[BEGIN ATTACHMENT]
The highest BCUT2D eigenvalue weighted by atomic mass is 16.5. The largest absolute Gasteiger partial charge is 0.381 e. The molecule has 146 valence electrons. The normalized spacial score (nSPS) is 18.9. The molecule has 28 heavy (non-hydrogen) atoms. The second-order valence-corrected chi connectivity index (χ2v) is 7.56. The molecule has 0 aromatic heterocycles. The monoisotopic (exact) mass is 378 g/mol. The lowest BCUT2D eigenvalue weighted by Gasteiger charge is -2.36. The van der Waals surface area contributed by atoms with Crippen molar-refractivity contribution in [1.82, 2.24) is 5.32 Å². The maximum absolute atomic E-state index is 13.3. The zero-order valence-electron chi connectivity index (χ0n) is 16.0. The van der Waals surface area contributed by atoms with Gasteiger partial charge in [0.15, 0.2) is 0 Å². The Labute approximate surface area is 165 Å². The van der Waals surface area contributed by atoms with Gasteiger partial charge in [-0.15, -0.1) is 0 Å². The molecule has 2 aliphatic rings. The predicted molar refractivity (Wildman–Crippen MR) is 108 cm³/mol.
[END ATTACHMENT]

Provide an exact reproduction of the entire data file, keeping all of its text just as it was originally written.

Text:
The highest BCUT2D eigenvalue weighted by atomic mass is 16.5. The largest absolute Gasteiger partial charge is 0.381 e. The molecule has 146 valence electrons. The normalized spacial score (nSPS) is 18.9. The molecule has 28 heavy (non-hydrogen) atoms. The second-order valence-corrected chi connectivity index (χ2v) is 7.56. The molecule has 0 aromatic heterocycles. The monoisotopic (exact) mass is 378 g/mol. The lowest BCUT2D eigenvalue weighted by Gasteiger charge is -2.36. The van der Waals surface area contributed by atoms with Crippen molar-refractivity contribution in [1.82, 2.24) is 5.32 Å². The maximum absolute atomic E-state index is 13.3. The zero-order valence-electron chi connectivity index (χ0n) is 16.0. The van der Waals surface area contributed by atoms with Gasteiger partial charge in [0.15, 0.2) is 0 Å². The Labute approximate surface area is 165 Å². The van der Waals surface area contributed by atoms with Gasteiger partial charge in [-0.15, -0.1) is 0 Å². The molecule has 2 aliphatic rings. The predicted molar refractivity (Wildman–Crippen MR) is 108 cm³/mol.